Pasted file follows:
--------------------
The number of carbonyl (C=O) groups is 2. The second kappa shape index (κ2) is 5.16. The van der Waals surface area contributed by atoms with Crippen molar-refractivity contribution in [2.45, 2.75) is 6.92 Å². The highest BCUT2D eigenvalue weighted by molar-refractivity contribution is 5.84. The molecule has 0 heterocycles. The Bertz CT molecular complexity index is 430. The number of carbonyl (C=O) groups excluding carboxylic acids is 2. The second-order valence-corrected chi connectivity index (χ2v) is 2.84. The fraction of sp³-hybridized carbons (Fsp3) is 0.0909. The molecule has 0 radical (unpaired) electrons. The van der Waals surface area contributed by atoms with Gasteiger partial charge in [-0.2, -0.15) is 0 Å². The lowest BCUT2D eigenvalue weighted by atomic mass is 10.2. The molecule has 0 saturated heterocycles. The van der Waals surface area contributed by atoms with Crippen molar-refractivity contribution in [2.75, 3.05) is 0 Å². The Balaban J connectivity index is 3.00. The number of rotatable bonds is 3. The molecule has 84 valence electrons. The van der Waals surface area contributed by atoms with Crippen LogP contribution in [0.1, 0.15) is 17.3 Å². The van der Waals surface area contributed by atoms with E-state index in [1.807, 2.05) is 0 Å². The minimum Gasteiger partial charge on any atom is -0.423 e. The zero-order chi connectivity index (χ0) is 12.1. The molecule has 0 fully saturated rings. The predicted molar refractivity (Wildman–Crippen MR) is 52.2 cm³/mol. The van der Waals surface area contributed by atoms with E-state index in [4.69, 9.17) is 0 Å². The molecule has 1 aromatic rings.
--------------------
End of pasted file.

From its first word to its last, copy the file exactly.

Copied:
The number of carbonyl (C=O) groups is 2. The second kappa shape index (κ2) is 5.16. The van der Waals surface area contributed by atoms with Crippen molar-refractivity contribution in [2.45, 2.75) is 6.92 Å². The highest BCUT2D eigenvalue weighted by molar-refractivity contribution is 5.84. The molecule has 0 heterocycles. The Bertz CT molecular complexity index is 430. The number of carbonyl (C=O) groups excluding carboxylic acids is 2. The second-order valence-corrected chi connectivity index (χ2v) is 2.84. The fraction of sp³-hybridized carbons (Fsp3) is 0.0909. The molecule has 0 radical (unpaired) electrons. The van der Waals surface area contributed by atoms with Gasteiger partial charge in [-0.2, -0.15) is 0 Å². The lowest BCUT2D eigenvalue weighted by atomic mass is 10.2. The molecule has 0 saturated heterocycles. The van der Waals surface area contributed by atoms with Crippen molar-refractivity contribution in [2.75, 3.05) is 0 Å². The Balaban J connectivity index is 3.00. The number of rotatable bonds is 3. The molecule has 84 valence electrons. The van der Waals surface area contributed by atoms with Crippen LogP contribution in [0.1, 0.15) is 17.3 Å². The van der Waals surface area contributed by atoms with E-state index in [1.807, 2.05) is 0 Å². The minimum Gasteiger partial charge on any atom is -0.423 e. The zero-order chi connectivity index (χ0) is 12.1. The molecule has 0 fully saturated rings. The predicted molar refractivity (Wildman–Crippen MR) is 52.2 cm³/mol. The van der Waals surface area contributed by atoms with E-state index in [4.69, 9.17) is 0 Å². The molecule has 1 aromatic rings.